A promising locker-room bond? No more—collapsed beneath the pressure of mounting losses, exacting ownership and a fanbase furious at the latest in a long lineage of epic letdowns.
Getting Chandler back in uniform wouldn't be a cure-all. But it certainly couldn’t make things any worse.
That Tyson Chandler is New York’s most indispensable defensive presence has become so obvious as to border on gospel—the rare kind of basketball truism that bridges the gap between eyeballs and analytics.
For the three games prior to Chandler’s injury, the Knicks registered a defensive rating of 95.4—easily one of the best in the NBA.
In the 17 games since, that number has ballooned to 107.8, which, if it weren’t for the aforementioned trio of tilts, would put the Knicks at or near dead last in the league.
So there’s that.
Yet while the prevailing wisdom is that New York’s struggles minus their stalwart center are reflective of a trend dating back to last year, that’s not exactly the case.
Solving for O
In fact, last year New York was actually slightly better defensively with Chandler off the floor (registering a 107.4 defensive efficiency) than on (107.2).
Which brings us to a point that’s been largely glossed over during Chandler’s much-discussed absence: The Knicks might miss him just as much on offense.
With Chandler on the court, New York charted an offensive efficiency of 114 last year, compared to 110 with him on the pine.
Though the sample size was slight, the 106 minutes Chandler tallied in this season's first three games paint a patently different picture.
While New York’s offense has been statistically better with No. 6 on the pine (an offensive efficiency of 103.4, compared to 98.2 with Chandler on the floor), the defensive differentials have been positively jarring: They’re allowing 113 points per 100 possessions sans Tyson, 98.2 otherwise.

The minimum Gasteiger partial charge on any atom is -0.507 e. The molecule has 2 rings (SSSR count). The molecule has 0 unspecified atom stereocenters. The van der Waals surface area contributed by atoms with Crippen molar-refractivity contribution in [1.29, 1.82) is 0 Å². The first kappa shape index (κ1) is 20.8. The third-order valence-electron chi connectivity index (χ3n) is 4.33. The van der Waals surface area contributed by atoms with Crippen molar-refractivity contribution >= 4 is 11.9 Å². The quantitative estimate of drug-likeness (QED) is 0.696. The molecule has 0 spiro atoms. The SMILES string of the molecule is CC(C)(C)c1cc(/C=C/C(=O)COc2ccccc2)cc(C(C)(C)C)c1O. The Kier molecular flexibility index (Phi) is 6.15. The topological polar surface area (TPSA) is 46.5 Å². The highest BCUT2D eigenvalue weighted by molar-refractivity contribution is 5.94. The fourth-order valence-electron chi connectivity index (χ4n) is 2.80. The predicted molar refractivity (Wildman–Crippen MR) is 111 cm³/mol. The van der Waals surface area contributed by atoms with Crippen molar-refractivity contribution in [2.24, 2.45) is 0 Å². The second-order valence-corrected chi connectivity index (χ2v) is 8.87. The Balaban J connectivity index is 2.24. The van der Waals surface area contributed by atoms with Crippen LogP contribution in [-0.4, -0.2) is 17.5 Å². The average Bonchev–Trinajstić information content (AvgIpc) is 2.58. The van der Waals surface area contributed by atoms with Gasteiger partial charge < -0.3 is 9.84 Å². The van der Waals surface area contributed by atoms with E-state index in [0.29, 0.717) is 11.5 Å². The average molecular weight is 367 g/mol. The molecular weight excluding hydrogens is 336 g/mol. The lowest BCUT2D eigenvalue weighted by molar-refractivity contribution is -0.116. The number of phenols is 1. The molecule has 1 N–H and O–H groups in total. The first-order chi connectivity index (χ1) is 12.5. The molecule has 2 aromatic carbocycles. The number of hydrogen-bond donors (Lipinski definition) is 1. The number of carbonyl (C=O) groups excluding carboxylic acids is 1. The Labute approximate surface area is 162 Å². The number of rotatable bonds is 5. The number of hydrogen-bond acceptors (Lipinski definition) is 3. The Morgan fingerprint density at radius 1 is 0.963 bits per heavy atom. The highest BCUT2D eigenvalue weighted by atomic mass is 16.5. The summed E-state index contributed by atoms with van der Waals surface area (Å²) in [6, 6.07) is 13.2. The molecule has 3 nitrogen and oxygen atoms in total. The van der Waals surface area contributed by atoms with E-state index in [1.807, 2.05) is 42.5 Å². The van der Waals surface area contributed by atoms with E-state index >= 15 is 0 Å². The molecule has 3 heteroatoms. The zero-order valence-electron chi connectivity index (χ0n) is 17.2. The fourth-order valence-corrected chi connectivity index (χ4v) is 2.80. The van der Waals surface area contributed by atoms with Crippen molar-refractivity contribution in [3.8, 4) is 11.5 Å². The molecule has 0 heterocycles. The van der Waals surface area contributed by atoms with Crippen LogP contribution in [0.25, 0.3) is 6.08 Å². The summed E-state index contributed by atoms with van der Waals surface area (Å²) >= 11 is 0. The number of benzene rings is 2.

Assuming Chandler returns to action before the New Year, it’s impossible to say whether any or all of these trends will hold true, even out or reverse completely. But it stands to reason that the Knicks will be getting help where they need it most.
The Knicks are a categorically different team than they were a season ago, in both makeup and moxie. On the whole, however, it appears as though the goal of New York’s front office during the offseason was first and foremost to bolster Mike Woodson’s gangbusters offense—hence the additions of Andrea Bargnani, Tim Hardaway Jr. and Beno Udrih.
Contrastingly, the only move that could be construed as being defense-first in philosophy was the signing of Metta World Peace, even with the numbers showing that to be somewhat of a stretch (see the defensive rating numbers on the right).
Problem is, New York’s offense hasn’t been near the juggernaut many expected, nor has it come close to approximating last season’s impressive production.
The culprits are manifold: new faces, lost veterans, a bull’s-eye on their back. But to lose a two-way threat of Chandler’s caliber—someone who commands respect at both ends of the floor—is bound to take its toll.